Refuse to Disappear
Word Works, 2022
Reviewer: Erica Goss
In this propulsive, urgent collection, Tara Betts weighs perceptions of strength and weakness, microaggressions and politics, against the day-to-day experiences of life for Black women in America. As she creates a meticulous catalog, from Star Trek’s Lieutenant Uhuru to Olympic gymnast Simone Biles, Betts recasts their narratives and accomplishments in the face of the relentless racism and sexism they are forced to confront.
In “When Racism Affecting Black Girls Is Ignored,” Betts refutes the stereotypical view of Black women’s ability to endure. The poem begins with a quote from Khadijah Costley White, writing in The Washington Post: “I was overwhelmed by the thought of having to be a black girl for the rest of my life.” Betts lists how power structures undermine and destroy, first with “eminent domain cutting, / chopping up a neighborhood / to build highways” and then by offering platitudes: “be strong and silent, / only to slap the deserving and reason / how she can handle anything.”
The false expectation of being able to handle anything, as well as the sting of microaggressions which can come at any time, from anyone, informs “Inventory.” Two women begin the process of occupying a new office; as they ride the elevator, even though they have the qualifications to prove that they belong, they “never let papers fool us.” The women bring “highlighters and a tea kettle … / pens gather with clips and prongs / from binders,” the standard office supplies, “trappings / to feel at home in a place that opened / but never welcomed us.” The pleasant ritual of setting up the speaker’s desk is interrupted when someone bursts in, “bumbles through keeping track of supplies,” clearly suspecting the women of having stolen the things they are unpacking. The speaker is forced to account for her belongings. She responds, “I bought these things. This is my office,” taking stock, as she puts it, of the many times she repeats this phrase. Her calm must prevail; any hint of irritation may bring suspicion on her, not the woman whose “eyes shift between our thick, tall, / brown bodies.”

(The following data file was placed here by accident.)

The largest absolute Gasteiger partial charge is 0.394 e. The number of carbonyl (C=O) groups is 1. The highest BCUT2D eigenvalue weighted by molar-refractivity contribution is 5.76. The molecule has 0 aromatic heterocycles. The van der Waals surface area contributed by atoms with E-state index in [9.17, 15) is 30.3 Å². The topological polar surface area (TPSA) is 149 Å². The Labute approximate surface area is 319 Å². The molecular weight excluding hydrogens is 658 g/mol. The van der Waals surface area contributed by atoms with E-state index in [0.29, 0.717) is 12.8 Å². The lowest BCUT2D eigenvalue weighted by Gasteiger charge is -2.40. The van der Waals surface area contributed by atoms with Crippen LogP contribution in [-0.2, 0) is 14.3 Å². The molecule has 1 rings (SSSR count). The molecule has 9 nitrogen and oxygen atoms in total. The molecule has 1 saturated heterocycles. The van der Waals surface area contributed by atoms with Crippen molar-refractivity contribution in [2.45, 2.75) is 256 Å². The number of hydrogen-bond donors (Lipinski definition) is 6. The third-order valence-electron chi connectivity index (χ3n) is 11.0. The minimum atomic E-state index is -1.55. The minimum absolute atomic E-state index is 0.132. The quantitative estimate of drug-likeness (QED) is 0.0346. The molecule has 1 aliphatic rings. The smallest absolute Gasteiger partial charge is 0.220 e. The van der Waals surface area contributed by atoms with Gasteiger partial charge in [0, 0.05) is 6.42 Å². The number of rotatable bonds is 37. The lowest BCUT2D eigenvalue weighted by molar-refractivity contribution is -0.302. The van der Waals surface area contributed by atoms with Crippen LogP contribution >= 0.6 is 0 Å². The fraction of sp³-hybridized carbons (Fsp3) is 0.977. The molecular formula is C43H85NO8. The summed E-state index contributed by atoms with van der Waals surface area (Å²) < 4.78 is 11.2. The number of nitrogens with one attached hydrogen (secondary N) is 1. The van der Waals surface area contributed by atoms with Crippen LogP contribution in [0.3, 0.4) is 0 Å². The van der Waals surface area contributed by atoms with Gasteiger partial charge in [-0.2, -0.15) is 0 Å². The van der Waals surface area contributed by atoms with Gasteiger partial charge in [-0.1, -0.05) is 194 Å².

The line “I pray for sleep until daylight,” from “The Long Lean,” opens a window into one of the physical tolls of constant vigilance: chronic insomnia. The speaker knows she must “dispel dark solitude,” that she “deserve(s) a cradle / into closed lids,” but she can’t relax, can’t get past the “sharp corners of dreams.” Her insomnia is a metaphor for loneliness: “I used to have people that I called after midnight,” but those people are now living in the daylight, leaving her to endure that deeply solitary time, “the long lean of the night.”